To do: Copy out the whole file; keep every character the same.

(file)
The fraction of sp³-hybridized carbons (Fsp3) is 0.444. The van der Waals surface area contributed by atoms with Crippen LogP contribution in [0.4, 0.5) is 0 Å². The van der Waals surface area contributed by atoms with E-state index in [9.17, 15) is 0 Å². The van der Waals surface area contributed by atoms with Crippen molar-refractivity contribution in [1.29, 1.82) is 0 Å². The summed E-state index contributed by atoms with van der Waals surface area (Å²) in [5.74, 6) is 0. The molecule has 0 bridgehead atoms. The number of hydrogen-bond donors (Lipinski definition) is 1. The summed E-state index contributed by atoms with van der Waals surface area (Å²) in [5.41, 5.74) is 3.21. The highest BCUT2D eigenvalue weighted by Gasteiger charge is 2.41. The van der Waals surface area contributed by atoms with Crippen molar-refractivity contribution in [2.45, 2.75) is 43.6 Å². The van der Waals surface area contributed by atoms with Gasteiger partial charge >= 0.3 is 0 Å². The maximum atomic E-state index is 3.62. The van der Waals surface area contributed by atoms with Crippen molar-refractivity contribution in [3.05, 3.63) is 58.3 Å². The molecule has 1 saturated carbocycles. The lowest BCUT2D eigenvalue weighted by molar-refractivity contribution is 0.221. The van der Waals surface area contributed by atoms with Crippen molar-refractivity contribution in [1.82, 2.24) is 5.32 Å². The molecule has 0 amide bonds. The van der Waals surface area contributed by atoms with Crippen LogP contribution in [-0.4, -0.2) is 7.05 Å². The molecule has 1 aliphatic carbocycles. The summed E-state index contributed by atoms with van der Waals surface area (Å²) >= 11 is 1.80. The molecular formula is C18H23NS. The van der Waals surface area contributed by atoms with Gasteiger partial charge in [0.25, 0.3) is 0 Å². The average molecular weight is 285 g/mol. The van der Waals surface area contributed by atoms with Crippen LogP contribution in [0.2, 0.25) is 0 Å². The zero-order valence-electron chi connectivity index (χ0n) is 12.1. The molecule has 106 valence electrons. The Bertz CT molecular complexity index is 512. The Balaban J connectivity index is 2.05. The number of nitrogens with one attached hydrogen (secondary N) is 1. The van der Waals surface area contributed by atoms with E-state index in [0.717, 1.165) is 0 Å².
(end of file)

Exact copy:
The fraction of sp³-hybridized carbons (Fsp3) is 0.444. The van der Waals surface area contributed by atoms with Crippen LogP contribution in [0.4, 0.5) is 0 Å². The van der Waals surface area contributed by atoms with E-state index in [9.17, 15) is 0 Å². The van der Waals surface area contributed by atoms with Crippen molar-refractivity contribution in [1.29, 1.82) is 0 Å². The summed E-state index contributed by atoms with van der Waals surface area (Å²) in [5.74, 6) is 0. The molecule has 0 bridgehead atoms. The number of hydrogen-bond donors (Lipinski definition) is 1. The summed E-state index contributed by atoms with van der Waals surface area (Å²) in [5.41, 5.74) is 3.21. The highest BCUT2D eigenvalue weighted by Gasteiger charge is 2.41. The van der Waals surface area contributed by atoms with Crippen molar-refractivity contribution in [2.45, 2.75) is 43.6 Å². The van der Waals surface area contributed by atoms with Gasteiger partial charge >= 0.3 is 0 Å². The maximum atomic E-state index is 3.62. The van der Waals surface area contributed by atoms with Crippen molar-refractivity contribution in [3.05, 3.63) is 58.3 Å². The molecule has 1 saturated carbocycles. The lowest BCUT2D eigenvalue weighted by molar-refractivity contribution is 0.221. The van der Waals surface area contributed by atoms with Crippen molar-refractivity contribution in [1.82, 2.24) is 5.32 Å². The molecule has 0 amide bonds. The van der Waals surface area contributed by atoms with Crippen LogP contribution in [-0.4, -0.2) is 7.05 Å². The molecule has 1 aliphatic carbocycles. The summed E-state index contributed by atoms with van der Waals surface area (Å²) >= 11 is 1.80. The molecular formula is C18H23NS. The van der Waals surface area contributed by atoms with Gasteiger partial charge in [0.25, 0.3) is 0 Å². The average molecular weight is 285 g/mol. The van der Waals surface area contributed by atoms with Crippen LogP contribution in [0.2, 0.25) is 0 Å². The zero-order valence-electron chi connectivity index (χ0n) is 12.1. The molecule has 106 valence electrons. The Bertz CT molecular complexity index is 512. The Balaban J connectivity index is 2.05. The number of nitrogens with one attached hydrogen (secondary N) is 1. The van der Waals surface area contributed by atoms with E-state index in [0.717, 1.165) is 0 Å².